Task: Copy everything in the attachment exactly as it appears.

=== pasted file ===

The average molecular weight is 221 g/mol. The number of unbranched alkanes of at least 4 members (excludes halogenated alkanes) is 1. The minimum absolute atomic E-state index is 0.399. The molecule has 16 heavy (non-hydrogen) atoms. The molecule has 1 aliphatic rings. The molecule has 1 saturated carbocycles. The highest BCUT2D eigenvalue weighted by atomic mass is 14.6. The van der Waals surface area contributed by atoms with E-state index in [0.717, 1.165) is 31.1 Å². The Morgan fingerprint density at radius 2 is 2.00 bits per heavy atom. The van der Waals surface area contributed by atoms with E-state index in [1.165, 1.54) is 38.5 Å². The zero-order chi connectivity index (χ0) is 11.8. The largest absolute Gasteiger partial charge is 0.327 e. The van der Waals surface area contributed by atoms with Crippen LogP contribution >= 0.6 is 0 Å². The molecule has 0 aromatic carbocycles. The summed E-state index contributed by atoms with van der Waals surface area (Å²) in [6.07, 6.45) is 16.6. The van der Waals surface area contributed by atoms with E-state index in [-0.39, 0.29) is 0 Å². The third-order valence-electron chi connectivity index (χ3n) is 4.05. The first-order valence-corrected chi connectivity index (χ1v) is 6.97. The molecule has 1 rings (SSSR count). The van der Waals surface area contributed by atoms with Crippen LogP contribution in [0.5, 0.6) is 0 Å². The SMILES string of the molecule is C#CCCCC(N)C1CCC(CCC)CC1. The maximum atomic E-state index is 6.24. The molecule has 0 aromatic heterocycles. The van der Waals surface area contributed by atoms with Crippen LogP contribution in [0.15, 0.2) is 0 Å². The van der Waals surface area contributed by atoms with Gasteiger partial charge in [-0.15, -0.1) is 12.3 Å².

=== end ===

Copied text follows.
The average molecular weight is 221 g/mol. The number of unbranched alkanes of at least 4 members (excludes halogenated alkanes) is 1. The minimum absolute atomic E-state index is 0.399. The molecule has 16 heavy (non-hydrogen) atoms. The molecule has 1 aliphatic rings. The molecule has 1 saturated carbocycles. The highest BCUT2D eigenvalue weighted by atomic mass is 14.6. The van der Waals surface area contributed by atoms with E-state index in [0.717, 1.165) is 31.1 Å². The Morgan fingerprint density at radius 2 is 2.00 bits per heavy atom. The van der Waals surface area contributed by atoms with E-state index in [1.165, 1.54) is 38.5 Å². The zero-order chi connectivity index (χ0) is 11.8. The largest absolute Gasteiger partial charge is 0.327 e. The van der Waals surface area contributed by atoms with Crippen LogP contribution >= 0.6 is 0 Å². The molecule has 0 aromatic carbocycles. The summed E-state index contributed by atoms with van der Waals surface area (Å²) in [6.07, 6.45) is 16.6. The van der Waals surface area contributed by atoms with E-state index in [-0.39, 0.29) is 0 Å². The third-order valence-electron chi connectivity index (χ3n) is 4.05. The first-order valence-corrected chi connectivity index (χ1v) is 6.97. The molecule has 1 rings (SSSR count). The van der Waals surface area contributed by atoms with Crippen LogP contribution in [0.5, 0.6) is 0 Å². The SMILES string of the molecule is C#CCCCC(N)C1CCC(CCC)CC1. The maximum atomic E-state index is 6.24. The molecule has 0 aromatic heterocycles. The van der Waals surface area contributed by atoms with Crippen LogP contribution in [0.15, 0.2) is 0 Å². The van der Waals surface area contributed by atoms with Gasteiger partial charge in [-0.15, -0.1) is 12.3 Å².